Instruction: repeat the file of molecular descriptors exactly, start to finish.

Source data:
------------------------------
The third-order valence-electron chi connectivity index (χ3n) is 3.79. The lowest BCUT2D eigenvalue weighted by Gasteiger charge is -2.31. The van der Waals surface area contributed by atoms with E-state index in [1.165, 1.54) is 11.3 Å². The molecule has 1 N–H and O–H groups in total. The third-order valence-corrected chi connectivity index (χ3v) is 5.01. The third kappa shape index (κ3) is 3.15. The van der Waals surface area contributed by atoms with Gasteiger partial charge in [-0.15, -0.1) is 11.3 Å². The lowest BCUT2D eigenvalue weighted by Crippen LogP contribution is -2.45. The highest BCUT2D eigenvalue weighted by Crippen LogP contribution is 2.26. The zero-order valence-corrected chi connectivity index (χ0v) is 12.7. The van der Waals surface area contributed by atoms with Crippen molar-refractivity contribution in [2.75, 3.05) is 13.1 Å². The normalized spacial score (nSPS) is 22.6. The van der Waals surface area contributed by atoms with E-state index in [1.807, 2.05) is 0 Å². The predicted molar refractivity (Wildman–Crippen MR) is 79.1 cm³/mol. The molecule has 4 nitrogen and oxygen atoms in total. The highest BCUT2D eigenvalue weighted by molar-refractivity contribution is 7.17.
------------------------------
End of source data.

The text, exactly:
The third-order valence-electron chi connectivity index (χ3n) is 3.79. The lowest BCUT2D eigenvalue weighted by Gasteiger charge is -2.31. The van der Waals surface area contributed by atoms with E-state index in [1.165, 1.54) is 11.3 Å². The molecule has 1 N–H and O–H groups in total. The third-order valence-corrected chi connectivity index (χ3v) is 5.01. The third kappa shape index (κ3) is 3.15. The van der Waals surface area contributed by atoms with Gasteiger partial charge in [-0.15, -0.1) is 11.3 Å². The lowest BCUT2D eigenvalue weighted by Crippen LogP contribution is -2.45. The highest BCUT2D eigenvalue weighted by Crippen LogP contribution is 2.26. The zero-order valence-corrected chi connectivity index (χ0v) is 12.7. The van der Waals surface area contributed by atoms with Crippen molar-refractivity contribution in [2.75, 3.05) is 13.1 Å². The normalized spacial score (nSPS) is 22.6. The van der Waals surface area contributed by atoms with E-state index in [1.807, 2.05) is 0 Å². The predicted molar refractivity (Wildman–Crippen MR) is 79.1 cm³/mol. The molecule has 4 nitrogen and oxygen atoms in total. The highest BCUT2D eigenvalue weighted by molar-refractivity contribution is 7.17.